Akeelah Anderson (Keke Palmer) is a bright kid who doesn’t apply herself. She skips classes occasionally, doesn’t always do her homework, but often does well on her tests; spelling in particular. This gets the attention of both her teacher and principal. Akeelah seems to be exceptionally smart for a student at Crenshaw Middle School.

Crenshaw is about to host its first ever spelling bee. The school is trying to improve its image, get more funding, etc., and Principal Welch (Curtis Armstrong) figures on the off chance they can actually send a kid to the regional spelling bee, it might lead to more resources for the school. He and Akeelah’s teacher reluctantly convince her to give it a shot.

The reason she didn’t want to do it was because being a smart kid in that environment makes her a rarity and that makes her stand out; which is never good when you’re a kid. A few of the other kids tease her for being smart and even try to make her do their homework.

It comes as no surprise that she wins the school spelling bee. She’s easily the brightest kid there. Principal Welch thinks she has even more potential though and brings in one of his old colleagues. Dr. Joshua Larabee (Laurence Fishburne) is a college professor who is currently on sabbatical, but has experience with “the bee”. He was a former participant, placed fairly high, and is just a smart guy in general. He gives Akeelah a small test and agrees she has potential.  He agrees to be her coach.

Akeelah and the Bee

They don’t exactly hit it off. He thinks she is rude and acts dumber than she is to fit in with her peers. She thinks he’s a big meanie (he does kind of have a stick up his ass). The two part ways during their first training session, but later reunite when she’s one of 10 kids to place in the regionals to contualify for national one in Washington D.C. (you know the one you see on ESPN with the weird kids who do things when they go up to the mic).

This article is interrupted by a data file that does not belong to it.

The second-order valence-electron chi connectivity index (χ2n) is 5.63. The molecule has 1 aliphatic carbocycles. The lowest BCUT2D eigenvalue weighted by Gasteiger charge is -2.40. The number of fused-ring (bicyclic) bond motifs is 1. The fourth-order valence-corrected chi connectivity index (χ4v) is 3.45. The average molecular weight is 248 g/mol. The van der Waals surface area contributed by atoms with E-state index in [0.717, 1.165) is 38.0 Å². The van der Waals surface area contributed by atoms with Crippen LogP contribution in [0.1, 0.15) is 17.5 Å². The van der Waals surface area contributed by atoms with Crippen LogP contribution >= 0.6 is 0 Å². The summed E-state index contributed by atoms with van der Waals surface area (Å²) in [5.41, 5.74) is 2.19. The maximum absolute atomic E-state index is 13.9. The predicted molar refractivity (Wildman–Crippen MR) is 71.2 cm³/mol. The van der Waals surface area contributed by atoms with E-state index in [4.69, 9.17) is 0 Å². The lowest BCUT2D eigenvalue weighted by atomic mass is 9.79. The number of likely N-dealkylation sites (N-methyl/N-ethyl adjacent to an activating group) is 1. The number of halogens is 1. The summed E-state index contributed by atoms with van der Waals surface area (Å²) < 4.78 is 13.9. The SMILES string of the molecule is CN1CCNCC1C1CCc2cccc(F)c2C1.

More problems arise for Akeelah when she finds out she has to go to summer school. Remember earlier when I said she was smart, but didn’t do her homework? Well it finally caught up to her. Her mother (played by Angela Basset) is furious and says she has to stop all activities involving the bee. Akeelah is very upset about this, but continues to compete and study behind her mother’s back.

She also has some issues with her best friend Georgia (Sahara Garey). She starts off happy for Akeelah’s success, but becomes jealous of all the attention she’s getting an new friends she is making.

On the bright side, she is making new friends. Some of the kids she met through the regional spelling bee – and from other parts of town – have made friends with her. She forms a close friendship with a kid named Javier (J.R. Villarreal) in particular. The two really seem to hit it off, despite being from completely different walks of life.

She also makes some new enemies. One of the kids from the rich part of town is a very smart, cold, and competitive kid named Dylan (Sean Michael Afable) . I’m not giving anything away by telling you he’s her main competition (it’s rather obvious from the get go).

Akeelah must figure out a way to balance all these things.
I have to say that this movie is somewhat predictable, but damn is it heartwarming. You’ve got cranky old professors (Fishburne) and cute little girls (Palmer) serving as something of an off couple. You’ve got the whole inner city kids mixing with more well off suburban kids. The movie just has a lot of nice messages from top-to-bottom. It’s a really cute little movie with an uplifting message.

Keke Palmer was just a kid in this, but she was great. I know she had her own show on Disney, but I’m surprise she hasn’t had more movie roles, because she showed a lot of poise as a kid. Fishburne is as good as ever in his mentor role; which he has proven time-and-time again he’s quite good at. Speaking of portraying a familiar role, Angela Basset is also good as Akeelah’s strong-willed, hard-working, and a little bitch mother. The kids playing her friends (and enemy) were also solid. There is very good chemistry in this movie.

Rating: thumbs up.

This movie review was written for your reading pleasure on January 5, 2014.